I was doing the dishes late one summer afternoon when I spied a furry face looking at me through the window over the kitchen sink. Startled, I pointed at the window and shouted, “It’s a…a…” Dang it! My mind couldn’t think of the right word. I knew what I was looking at, but I couldn’t say the correct word so instead I started over and blurted out, “It’s a coonrac!”
When my daughter was 18 months old, a friend of ours won her two prizes at the Ohio State Fair; a large stuffed orange teddy bear and a large stuffed raccoon. Being a toddler, she couldn’t say the word raccoon and instead called it a coonrac. For years, coonrac was one of her favorite toys; she slept with it; she laid on it when she watched t.v. and she had tea parties with it. Eventually, she passed it on to her younger brother who also called it coonrac and played with it regularly, and as the kids grew they used that word, coonrac, to mean actual raccoons and before too long, all four of us began using it like it was a real word that actually meant raccoon.
But by the time the critter appeared in the kitchen window, the kids were pre-teens and no longer used the word coonrac. It was one of those baby words that we had all used when they were little, a baby word that had grown up and moved on. Until of course, I was staring at one through the window and suddenly, it was back. Coonrac. As soon as I said the words, Steve and the kids came over to the window to see the raccoon standing on top of a large, decorative wooden barrel that was just under the window. The window looked out on the back porch and the barrel, which sat between two chairs, was used as a table.
As we stood there, staring at the masked intruder, he began humping the Christmas tree stand that was on top of the wooden barrel. (Don’t judge. It was covered in sap and we put it there to dry off and yes, six months later it was still there, but don’t judge.) As we stood there watching the raccoon going to town on our Christmas tree stand, both kids started giggling like crazy. Pre-teens tend to do that when there is something sexual going on. “Well, I guess it’s true. They do like shiny things,” Steve said.
Over the giggles, I decided to try to scare the raccoon away. I knocked on the window and yelled at him. But this was no normal raccoon. This was Coonrac. He yelled back. He stopped humping the Christmas tree stand, stood up on his hind legs, put his front paws on the window pane, opened his mouth and barked at me. He was one very angry-looking raccoon. After yelling at me, he went back to humping the tree stand. “I think he’s sick,” Steve said, meaning that he thought the raccoon was probably rabid.
Steve grabbed the shotgun and headed out the front door and walked around to the back porch. He yelled at the raccoon to get him to run off, and he did, but not before barking at Steve and making it known that he was not happy about it. The raccoon ran around the side of the house and disappeared.
Steve then told us to come outside and see what the raccoon had done. He had dug holes all along the one side of our house, evidently looking for a way to get underneath it. In doing so, he spread bark mulch and plants all over the sidewalk. He had also chewed up our welcome mat. Continuing around the house, we saw that he had removed a rock from the rock foundation that supported the old summer kitchen portion of the house and we were fairy certain that he had crawled under there to hide as we had other animals do that in the past.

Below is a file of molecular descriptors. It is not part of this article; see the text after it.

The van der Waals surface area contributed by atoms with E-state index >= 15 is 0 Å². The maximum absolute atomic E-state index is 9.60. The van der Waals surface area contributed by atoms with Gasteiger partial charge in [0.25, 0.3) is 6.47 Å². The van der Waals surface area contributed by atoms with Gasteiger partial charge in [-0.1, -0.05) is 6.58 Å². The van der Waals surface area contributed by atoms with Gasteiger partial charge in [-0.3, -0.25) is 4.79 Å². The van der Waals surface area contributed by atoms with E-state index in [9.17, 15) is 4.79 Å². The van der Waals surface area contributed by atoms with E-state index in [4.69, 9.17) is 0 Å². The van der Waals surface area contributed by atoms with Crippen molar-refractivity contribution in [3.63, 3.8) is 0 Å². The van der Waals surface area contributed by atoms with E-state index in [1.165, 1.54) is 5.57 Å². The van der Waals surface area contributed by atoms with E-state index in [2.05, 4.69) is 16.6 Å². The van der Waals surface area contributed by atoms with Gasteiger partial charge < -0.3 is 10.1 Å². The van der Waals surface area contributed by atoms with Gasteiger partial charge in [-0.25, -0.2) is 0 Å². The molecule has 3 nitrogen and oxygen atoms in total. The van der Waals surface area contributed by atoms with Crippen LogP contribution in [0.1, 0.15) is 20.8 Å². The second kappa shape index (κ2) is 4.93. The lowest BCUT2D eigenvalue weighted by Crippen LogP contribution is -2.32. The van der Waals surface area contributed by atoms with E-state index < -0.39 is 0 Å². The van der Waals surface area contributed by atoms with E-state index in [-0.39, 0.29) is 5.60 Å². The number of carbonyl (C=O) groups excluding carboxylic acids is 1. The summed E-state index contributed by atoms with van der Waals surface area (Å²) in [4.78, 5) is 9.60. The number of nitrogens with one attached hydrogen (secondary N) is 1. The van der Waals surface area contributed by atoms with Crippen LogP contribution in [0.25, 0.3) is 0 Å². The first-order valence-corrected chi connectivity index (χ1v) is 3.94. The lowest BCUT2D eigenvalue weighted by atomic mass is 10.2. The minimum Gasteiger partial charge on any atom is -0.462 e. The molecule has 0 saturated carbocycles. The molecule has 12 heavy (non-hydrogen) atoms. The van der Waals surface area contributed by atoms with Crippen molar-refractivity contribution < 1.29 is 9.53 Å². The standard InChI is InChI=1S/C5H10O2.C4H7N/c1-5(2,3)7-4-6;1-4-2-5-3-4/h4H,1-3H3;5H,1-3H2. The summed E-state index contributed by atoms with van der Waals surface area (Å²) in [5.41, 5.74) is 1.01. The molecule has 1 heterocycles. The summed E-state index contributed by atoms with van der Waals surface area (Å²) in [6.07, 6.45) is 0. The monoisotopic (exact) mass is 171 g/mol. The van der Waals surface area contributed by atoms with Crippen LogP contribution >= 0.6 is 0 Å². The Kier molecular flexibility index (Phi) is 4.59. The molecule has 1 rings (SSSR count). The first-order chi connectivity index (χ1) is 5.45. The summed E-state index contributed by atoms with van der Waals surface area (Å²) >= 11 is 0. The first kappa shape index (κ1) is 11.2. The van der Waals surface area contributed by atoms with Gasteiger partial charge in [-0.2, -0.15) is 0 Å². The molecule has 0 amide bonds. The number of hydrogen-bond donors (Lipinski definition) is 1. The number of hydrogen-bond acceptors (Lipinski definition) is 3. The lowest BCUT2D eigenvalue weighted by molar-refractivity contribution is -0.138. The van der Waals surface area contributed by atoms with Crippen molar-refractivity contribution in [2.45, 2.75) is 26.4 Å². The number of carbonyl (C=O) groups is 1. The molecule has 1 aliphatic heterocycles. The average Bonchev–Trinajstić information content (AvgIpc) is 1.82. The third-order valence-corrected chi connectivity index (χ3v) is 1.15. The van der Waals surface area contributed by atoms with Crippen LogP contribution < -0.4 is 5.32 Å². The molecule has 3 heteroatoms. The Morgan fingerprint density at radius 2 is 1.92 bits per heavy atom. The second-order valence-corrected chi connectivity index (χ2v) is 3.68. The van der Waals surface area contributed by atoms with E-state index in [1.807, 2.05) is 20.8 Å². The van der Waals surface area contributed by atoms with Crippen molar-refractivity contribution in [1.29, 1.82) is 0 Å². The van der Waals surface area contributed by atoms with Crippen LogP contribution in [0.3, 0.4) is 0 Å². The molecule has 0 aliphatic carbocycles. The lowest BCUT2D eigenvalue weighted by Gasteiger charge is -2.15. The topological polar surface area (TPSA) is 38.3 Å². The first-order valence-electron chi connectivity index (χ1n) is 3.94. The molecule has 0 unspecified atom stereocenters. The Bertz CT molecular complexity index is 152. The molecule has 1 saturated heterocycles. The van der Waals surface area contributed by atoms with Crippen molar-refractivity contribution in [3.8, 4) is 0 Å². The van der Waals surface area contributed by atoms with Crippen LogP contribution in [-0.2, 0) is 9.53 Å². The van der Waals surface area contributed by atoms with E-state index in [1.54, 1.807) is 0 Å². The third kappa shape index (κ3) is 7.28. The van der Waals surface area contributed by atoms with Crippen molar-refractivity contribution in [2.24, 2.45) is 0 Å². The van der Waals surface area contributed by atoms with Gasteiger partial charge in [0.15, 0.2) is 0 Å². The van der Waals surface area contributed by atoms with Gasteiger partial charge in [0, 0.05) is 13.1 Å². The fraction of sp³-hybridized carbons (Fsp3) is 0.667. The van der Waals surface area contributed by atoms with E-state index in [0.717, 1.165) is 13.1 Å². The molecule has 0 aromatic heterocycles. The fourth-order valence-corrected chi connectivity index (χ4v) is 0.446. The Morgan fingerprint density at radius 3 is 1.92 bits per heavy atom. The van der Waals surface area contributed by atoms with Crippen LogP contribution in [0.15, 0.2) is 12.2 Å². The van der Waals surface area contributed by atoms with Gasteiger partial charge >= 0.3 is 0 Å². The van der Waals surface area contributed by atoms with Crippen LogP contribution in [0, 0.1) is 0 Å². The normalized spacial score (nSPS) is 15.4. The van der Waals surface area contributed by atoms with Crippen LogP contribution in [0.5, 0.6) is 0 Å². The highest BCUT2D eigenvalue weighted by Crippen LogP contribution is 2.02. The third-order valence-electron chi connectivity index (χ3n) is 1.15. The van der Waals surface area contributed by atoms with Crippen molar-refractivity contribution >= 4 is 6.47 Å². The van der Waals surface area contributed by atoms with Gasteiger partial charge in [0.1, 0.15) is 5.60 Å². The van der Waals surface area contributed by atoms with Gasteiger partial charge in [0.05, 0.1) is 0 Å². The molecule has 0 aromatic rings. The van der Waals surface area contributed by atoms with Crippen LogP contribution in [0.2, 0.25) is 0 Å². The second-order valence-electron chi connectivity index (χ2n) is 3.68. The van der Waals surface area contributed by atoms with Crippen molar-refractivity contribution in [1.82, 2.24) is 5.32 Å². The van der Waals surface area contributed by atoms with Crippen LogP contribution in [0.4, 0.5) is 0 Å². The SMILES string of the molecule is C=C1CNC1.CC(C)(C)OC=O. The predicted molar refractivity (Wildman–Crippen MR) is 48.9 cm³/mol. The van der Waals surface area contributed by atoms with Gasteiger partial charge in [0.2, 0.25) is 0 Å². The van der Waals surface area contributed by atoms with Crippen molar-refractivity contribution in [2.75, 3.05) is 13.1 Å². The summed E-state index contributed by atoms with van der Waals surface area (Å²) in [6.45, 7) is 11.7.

The next afternoon I looked through the screen door and saw the raccoon clawing at and chewing on the welcome mat. I yelled to Steve that Coonrac was back and while I kept an eye on the raccoon, Steve went out the front door and put the stone back into the stone foundation under the summer kitchen so that the raccoon could not run back under there and hide. After Steve came back into the house, I tried again to chase the raccoon away by yelling at him, but again he barked back at me and went right back to ripping up our welcome mat.
At that point, Steve got the shotgun and went out the front door and walked around the house to the back porch. He tried to chase the raccoon away, but the raccoon didn’t want to leave and began barking at Steve and looking like he was going to attack. Steve stomped his foot very loudly on the concrete patio and the raccoon ran around the house as he had done the day before. Steve and I followed him around the corner, but this time, since his escape under the house was blocked, he climbed up the pine tree next to the house and from there, began barring his teeth and growling and barking at us. He was an angry, dangerous raccoon who was not afraid of humans and was very, very aggressive. Unfortunately, this was not our first go-around with a suspected rabid raccoon, and based upon our previous experience, we knew we had to put it down ourselves and dispose of the body, which Steve did. Killing an animal – any animal – is hard, even when you know it is something that you have to do to protect your family and end the animal’s suffering.
Afterwards, as I was picking up the now de-flowered Christmas tree stand to put it away, my daughter said, “I think you need a new welcome mat.”
I looked over at it. It was a pretty mat with a photo of a little house in the counrty on it that said “Home Sweet Home”. And it was a frayed mess; two corners were completely gone, it had a hole in the middle and strings were hanging off of the sides of it. I laughed and said, “No way, its perfect now.”
Copyright © 2016 All rights reserved